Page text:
After teaching an introductory course on media ecology at the college level for eighteen consecutive years, I place current authors into two camps: Those who do not regard new media as capable of being tamed (at least, not cold turkey), and those who believe it will take significant personal discipline to restrain them. Some of the latter category of authors propose practical means of understanding and taming our media (and ourselves). Even some who worked in the industry earlier believe that the digital world is largely unmanageable, following the twentieth-century warnings of Jacques Ellul and Neil Postman.* I cannot summarize all of their insights, but certain recommendations appear as a near consensus, which I want to share here in my own words in no particular order:
- Do not permit disruptive or distracting media to disrupt or distract what is important to your humanity (for example, family meals, or family or private devotions).
- Do not attempt to multitask; it cannot be done.
- Set specific, brief windows of time during the day to check email, Facebook, and the like, ignoring them otherwise.
- Find a way to tame your boss (depending on your role): The fact that your superiors are able to reach you at any time does not mean you should welcome such transcendence of your personal time and space.
- Consider adopting William Powers’ suggestion to take a regular sabbatical from all external interruptions. He and his wife turn everything off from Friday evening until Sunday evening in order to have focused time with family (your needs might vary).
- Adopt some practices that require—and therefore cultivate—uninterrupted attention, like reading a novel or poetry, listening carefully to classical music, or writing handwritten letters.
Camp One (a select bibliography of those who do not believe media can be tamed):
- Tim Challies, The Next Story: Life and Faith after the Digital Explosion (Zondervan, 2011).
- Andy Crouch, The Tech-Wise Family: Everyday Steps for Putting Technology in Its Proper Place (Baker, 2017).
- D. Brent Laytham, iPod, YouTube, Wii Play: Theological Engagements with Entertainment (Cascade, 2012).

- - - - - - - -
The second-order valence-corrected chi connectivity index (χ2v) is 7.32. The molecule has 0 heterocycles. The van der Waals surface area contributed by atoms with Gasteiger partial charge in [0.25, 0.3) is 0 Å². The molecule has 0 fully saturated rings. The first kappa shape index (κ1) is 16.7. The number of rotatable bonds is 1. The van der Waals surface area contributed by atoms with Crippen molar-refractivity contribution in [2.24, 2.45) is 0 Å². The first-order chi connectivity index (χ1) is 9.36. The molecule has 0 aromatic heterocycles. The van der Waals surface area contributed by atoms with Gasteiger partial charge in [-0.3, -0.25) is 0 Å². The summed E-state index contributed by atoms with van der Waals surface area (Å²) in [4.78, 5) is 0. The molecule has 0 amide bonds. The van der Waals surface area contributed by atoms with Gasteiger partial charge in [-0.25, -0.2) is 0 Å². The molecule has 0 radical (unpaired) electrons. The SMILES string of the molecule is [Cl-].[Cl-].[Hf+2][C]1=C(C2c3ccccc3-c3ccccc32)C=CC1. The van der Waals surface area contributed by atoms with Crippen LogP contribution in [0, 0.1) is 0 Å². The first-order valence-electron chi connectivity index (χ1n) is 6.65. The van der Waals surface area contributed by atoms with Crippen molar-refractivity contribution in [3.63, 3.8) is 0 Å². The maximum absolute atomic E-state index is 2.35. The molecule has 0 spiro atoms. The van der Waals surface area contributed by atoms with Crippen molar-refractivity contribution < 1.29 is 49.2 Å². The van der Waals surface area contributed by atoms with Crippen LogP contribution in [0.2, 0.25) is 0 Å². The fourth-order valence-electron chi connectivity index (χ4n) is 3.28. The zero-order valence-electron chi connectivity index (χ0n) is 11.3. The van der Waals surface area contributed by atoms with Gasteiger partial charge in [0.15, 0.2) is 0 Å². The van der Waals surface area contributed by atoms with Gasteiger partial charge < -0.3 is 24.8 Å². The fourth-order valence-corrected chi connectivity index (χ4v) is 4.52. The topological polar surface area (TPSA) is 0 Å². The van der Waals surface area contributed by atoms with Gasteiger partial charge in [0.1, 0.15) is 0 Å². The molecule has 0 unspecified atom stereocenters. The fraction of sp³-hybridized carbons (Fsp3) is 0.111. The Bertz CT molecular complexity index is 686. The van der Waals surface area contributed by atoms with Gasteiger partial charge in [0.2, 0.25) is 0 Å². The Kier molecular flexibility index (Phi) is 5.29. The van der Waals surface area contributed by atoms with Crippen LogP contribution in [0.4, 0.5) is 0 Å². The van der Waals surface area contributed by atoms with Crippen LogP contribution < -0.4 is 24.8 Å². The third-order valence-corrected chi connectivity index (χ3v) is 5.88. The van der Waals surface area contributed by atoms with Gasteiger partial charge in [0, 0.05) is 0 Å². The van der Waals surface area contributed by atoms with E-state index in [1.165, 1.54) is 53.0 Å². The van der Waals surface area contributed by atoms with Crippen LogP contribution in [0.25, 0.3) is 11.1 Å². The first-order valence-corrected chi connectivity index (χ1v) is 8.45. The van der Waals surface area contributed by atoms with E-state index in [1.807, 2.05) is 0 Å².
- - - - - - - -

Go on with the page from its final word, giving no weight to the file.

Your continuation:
- William Powers, Hamlet’s Blackberry: A Practical Philosophy for Building a Good Life in the Digital Age (HarperCollins, 2010).
- Tony Reinke, 12 Ways Your Phone Is Changing You (Crossway, 2017).
- Felicia Wu Song, Restless Devices: Recovering Personhood, Presence, and Place in the Digital Age (InterVarsity Press, 2021).
- Maryanne Wolf, Proust and the Squid: The Story and Science of the Reading Brain (Harper, 2007); Reader, Come Home: The Reading Brain in a Digital World (HarperCollins, 2018). Dr. Wolf is the former director of the Reading Lab at Tufts University, who published on the neurology of reading for several decades. She wrote Reader, Come Home in her current post as director of the Center for Dyslexia, Diverse Learners, and Social Justice at UCLA.
Camp Two (those who believe the digital world is largely unmanageable):
- Mark Bauerlein, The Dumbest Generation: How the Digital Age Stupefies Young Americans and Jeopardizes our Future (Or, Don’t Trust Anyone under Thirty) (Penguin, 2008); and The Dumbest Generation Grows Up: From Stupefied Youth to Dangerous Adults (Regnery Gateway, 2022).
- Jaron Lanier, You Are Not a Gadget: A Manifesto (Knopf, 2010). Ten Arguments for Deleting Your Social Media Accounts Right Now (repr., Picador, 2019).
- Mari K. Swingle, i-Minds: How Cell Phones, Computers, Gaming, and Social Media Are Changing Our Brains, Our Behavior, and the Evolution of Our Species, 2nd ed. (New Society, 2019). Dr. Swingle is a practicing neurophysiologist in Vancouver. Her clinic uses treatment that assesses and regularizes brainwaves to help behavioral and learning disorders. She received an Early Career Award by the Federation of Associations in Behavioral and Brain Sciences for her research on the effects of digital technologies on brainwave functions. This book is the result of her research on the damaging neurological effects of digital technologies.
- Sherry Turkle, Reclaiming Conversation: The Power of Talk in a Digital Age (Penguin, 2016). Dr. Turkle is the founder and director of the MIT Initiative on Technology and Self, a licensed clinical psychologist, and a former student of Joseph Weizenbaum.
- Jean M. Twenge, iGen: Why Today’s Super-Connected Kids Are Growing Up Less Rebellious, More Tolerant, Less Happy—and Completely Unprepared for Adulthood—And What That Means for the Rest of Us (Atria Books, 2018). Dr. Twenge is a professor of psychology at San Diego State University. This book has been widely read and discussed, and I required it in my courses on media ecology. She used the General Social Survey, augmented by many interviews, to compare and contrast the digital generation to predigital generations.
- Craig Watkins, The Young and the Digital: What the Migration to Social-Network Sites, Games, and Anytime, Anywhere Media Means for Our Future (Beacon Press, 2009)